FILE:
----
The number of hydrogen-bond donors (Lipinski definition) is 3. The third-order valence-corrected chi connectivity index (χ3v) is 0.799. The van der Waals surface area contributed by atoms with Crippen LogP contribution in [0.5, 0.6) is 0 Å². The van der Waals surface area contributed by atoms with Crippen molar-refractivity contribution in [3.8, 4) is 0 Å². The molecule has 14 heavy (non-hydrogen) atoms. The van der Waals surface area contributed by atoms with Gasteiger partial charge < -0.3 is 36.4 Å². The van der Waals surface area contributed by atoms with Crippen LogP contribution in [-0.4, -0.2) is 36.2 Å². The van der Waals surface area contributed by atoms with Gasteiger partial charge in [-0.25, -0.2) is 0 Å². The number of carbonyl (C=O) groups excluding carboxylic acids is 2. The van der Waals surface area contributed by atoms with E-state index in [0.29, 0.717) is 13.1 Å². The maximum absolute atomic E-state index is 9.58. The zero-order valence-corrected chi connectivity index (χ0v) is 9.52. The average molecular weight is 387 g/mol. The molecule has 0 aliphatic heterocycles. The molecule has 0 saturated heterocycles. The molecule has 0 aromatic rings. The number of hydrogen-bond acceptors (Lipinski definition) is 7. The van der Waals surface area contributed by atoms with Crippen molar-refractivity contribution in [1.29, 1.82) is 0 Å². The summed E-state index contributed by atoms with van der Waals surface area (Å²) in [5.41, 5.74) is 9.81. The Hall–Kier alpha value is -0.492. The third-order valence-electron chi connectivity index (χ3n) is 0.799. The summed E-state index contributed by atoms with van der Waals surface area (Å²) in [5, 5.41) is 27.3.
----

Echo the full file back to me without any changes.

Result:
The number of hydrogen-bond donors (Lipinski definition) is 3. The third-order valence-corrected chi connectivity index (χ3v) is 0.799. The van der Waals surface area contributed by atoms with Crippen LogP contribution in [0.5, 0.6) is 0 Å². The van der Waals surface area contributed by atoms with Crippen molar-refractivity contribution in [3.8, 4) is 0 Å². The molecule has 14 heavy (non-hydrogen) atoms. The van der Waals surface area contributed by atoms with Gasteiger partial charge < -0.3 is 36.4 Å². The van der Waals surface area contributed by atoms with Crippen LogP contribution in [-0.4, -0.2) is 36.2 Å². The van der Waals surface area contributed by atoms with Gasteiger partial charge in [-0.25, -0.2) is 0 Å². The number of carbonyl (C=O) groups excluding carboxylic acids is 2. The van der Waals surface area contributed by atoms with E-state index in [0.29, 0.717) is 13.1 Å². The maximum absolute atomic E-state index is 9.58. The zero-order valence-corrected chi connectivity index (χ0v) is 9.52. The average molecular weight is 387 g/mol. The molecule has 0 aliphatic heterocycles. The molecule has 0 saturated heterocycles. The molecule has 0 aromatic rings. The number of hydrogen-bond acceptors (Lipinski definition) is 7. The van der Waals surface area contributed by atoms with Crippen molar-refractivity contribution in [1.29, 1.82) is 0 Å². The summed E-state index contributed by atoms with van der Waals surface area (Å²) in [5.41, 5.74) is 9.81. The Hall–Kier alpha value is -0.492. The third-order valence-electron chi connectivity index (χ3n) is 0.799. The summed E-state index contributed by atoms with van der Waals surface area (Å²) in [5, 5.41) is 27.3.